Testing time for assessment reform

Instead of judging student success only in terms of year-level expectations, assessment needs to recognise the progress that all students can make in their learning, and celebrate excellent progress regardless of students’ starting points.

Student looking down at his desk in classThe traditional practice in most schools is to assess students against the expectations for their year level, and to report success in meeting those expectations, usually in terms of A to E grades. The problem with this practice is that it fails to recognise that students of the same age and in the same year of school are at very different points in their learning and development. Typically, the most advanced students in any school year are about six years ahead of the least advanced.

This means that the same year-level curriculum is not equally appropriate for all students, and that a single standard of achievement can be misleading. When learning is judged as success on a common year-level curriculum, it is almost inevitable that less advanced students will struggle and achieve low grades, while more advanced students will achieve high grades – and this pattern is likely to be repeated year after year. A student who consistently receives a ‘D’ is not only unable to see the real progress they are making, but worse, may conclude that there is something stable about their ability to learn – that is, that they are a ‘D-student’.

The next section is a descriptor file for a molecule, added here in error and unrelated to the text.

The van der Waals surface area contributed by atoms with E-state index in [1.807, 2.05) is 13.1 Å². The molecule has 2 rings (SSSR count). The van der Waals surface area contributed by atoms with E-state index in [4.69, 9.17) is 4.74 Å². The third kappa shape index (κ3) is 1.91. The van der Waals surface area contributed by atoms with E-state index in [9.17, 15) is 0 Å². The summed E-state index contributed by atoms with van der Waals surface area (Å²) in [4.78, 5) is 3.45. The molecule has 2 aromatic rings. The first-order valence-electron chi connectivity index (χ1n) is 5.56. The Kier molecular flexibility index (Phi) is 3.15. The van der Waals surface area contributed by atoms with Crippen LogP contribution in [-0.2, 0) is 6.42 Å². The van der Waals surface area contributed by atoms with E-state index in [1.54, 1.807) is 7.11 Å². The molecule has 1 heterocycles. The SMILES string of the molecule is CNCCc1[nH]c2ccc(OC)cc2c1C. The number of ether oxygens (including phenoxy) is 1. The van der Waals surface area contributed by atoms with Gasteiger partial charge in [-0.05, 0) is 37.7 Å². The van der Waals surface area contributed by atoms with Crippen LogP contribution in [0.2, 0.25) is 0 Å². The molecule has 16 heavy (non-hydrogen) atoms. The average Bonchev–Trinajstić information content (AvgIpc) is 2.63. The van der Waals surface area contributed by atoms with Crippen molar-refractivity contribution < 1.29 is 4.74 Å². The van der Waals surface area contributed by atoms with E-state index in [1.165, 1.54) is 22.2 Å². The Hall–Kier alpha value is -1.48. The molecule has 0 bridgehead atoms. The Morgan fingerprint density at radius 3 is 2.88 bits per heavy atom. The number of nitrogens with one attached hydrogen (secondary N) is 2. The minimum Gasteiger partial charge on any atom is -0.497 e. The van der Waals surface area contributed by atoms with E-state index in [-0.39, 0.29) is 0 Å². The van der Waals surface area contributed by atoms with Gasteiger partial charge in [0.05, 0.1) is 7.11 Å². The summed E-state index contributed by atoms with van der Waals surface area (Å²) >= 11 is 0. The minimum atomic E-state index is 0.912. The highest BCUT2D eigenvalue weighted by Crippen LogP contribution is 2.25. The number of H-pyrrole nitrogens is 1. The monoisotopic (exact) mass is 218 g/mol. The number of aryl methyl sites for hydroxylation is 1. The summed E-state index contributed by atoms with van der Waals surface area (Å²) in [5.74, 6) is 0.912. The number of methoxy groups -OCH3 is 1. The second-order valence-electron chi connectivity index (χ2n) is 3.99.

Assessments must be designed for the fundamental purpose of establishing and understanding where learners are in their long-term progress in an area of learning at the time of assessment.

Such assessments provide teachers, parents, school leaders, governments and policy makers, and students themselves with information about where students are in their learning and the progress they make over time. They also provide information about students’ long-term progress in solving problems, communicating ideas, working in teams, evaluating information, and creating and innovating.

The reform of assessment thinking and practice has the potential to lead and drive improvements in teaching and learning, but assessment reform is likely to be difficult in the absence of broader educational reforms. For example, assessment to establish where individuals are in their learning is largely pointless if teachers intend to deliver exactly the same content to all students in a class regardless of their current levels of achievement.

The process of establishing where students are in their long-term progress in an area of learning depends on a deep understanding of the learning area itself. This includes a research-based understanding of how learning typically develops, of the role of prerequisite skills and knowledge, and common learning difficulties.

The time has come for the reform of educational assessment. We need to use it to understand rather than to judge learning, and make it an integral part of effective teaching and learning, rather than something that stands apart from, and follows, teaching and learning.

Professor Geoff Masters is CEO of the Australian Council for Educational Research and author of Reforming Educational Assessment: Imperatives, principles and challenges.

This article is based on one which first appeared in the Sydney Morning Herald.

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